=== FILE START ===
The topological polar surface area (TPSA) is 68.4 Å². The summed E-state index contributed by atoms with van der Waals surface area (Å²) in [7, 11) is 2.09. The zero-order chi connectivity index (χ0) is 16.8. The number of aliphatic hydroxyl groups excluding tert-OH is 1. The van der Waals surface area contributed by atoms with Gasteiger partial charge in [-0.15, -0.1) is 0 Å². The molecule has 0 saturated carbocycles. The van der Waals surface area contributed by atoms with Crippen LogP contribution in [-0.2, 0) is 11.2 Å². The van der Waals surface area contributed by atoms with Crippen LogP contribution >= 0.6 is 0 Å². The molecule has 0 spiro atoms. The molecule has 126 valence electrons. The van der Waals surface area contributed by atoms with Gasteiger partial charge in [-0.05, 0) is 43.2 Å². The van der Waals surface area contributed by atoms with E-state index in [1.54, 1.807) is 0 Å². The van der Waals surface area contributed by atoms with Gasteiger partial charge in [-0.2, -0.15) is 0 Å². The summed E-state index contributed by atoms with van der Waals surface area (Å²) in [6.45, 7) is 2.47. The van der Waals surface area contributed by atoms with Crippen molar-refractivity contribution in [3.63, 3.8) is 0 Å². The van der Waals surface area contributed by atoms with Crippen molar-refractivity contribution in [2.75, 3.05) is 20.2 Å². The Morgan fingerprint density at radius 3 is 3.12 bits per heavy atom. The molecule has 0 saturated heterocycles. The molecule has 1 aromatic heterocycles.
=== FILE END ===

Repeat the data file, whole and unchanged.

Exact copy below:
The topological polar surface area (TPSA) is 68.4 Å². The summed E-state index contributed by atoms with van der Waals surface area (Å²) in [7, 11) is 2.09. The zero-order chi connectivity index (χ0) is 16.8. The number of aliphatic hydroxyl groups excluding tert-OH is 1. The van der Waals surface area contributed by atoms with Gasteiger partial charge in [-0.15, -0.1) is 0 Å². The molecule has 0 saturated carbocycles. The van der Waals surface area contributed by atoms with Crippen LogP contribution in [-0.2, 0) is 11.2 Å². The van der Waals surface area contributed by atoms with Crippen LogP contribution >= 0.6 is 0 Å². The molecule has 0 spiro atoms. The molecule has 126 valence electrons. The van der Waals surface area contributed by atoms with Gasteiger partial charge in [-0.05, 0) is 43.2 Å². The van der Waals surface area contributed by atoms with E-state index in [1.54, 1.807) is 0 Å². The van der Waals surface area contributed by atoms with Gasteiger partial charge in [-0.2, -0.15) is 0 Å². The summed E-state index contributed by atoms with van der Waals surface area (Å²) in [6.45, 7) is 2.47. The van der Waals surface area contributed by atoms with Crippen molar-refractivity contribution in [3.63, 3.8) is 0 Å². The van der Waals surface area contributed by atoms with Crippen molar-refractivity contribution in [2.75, 3.05) is 20.2 Å². The Morgan fingerprint density at radius 3 is 3.12 bits per heavy atom. The molecule has 0 saturated heterocycles. The molecule has 1 aromatic heterocycles.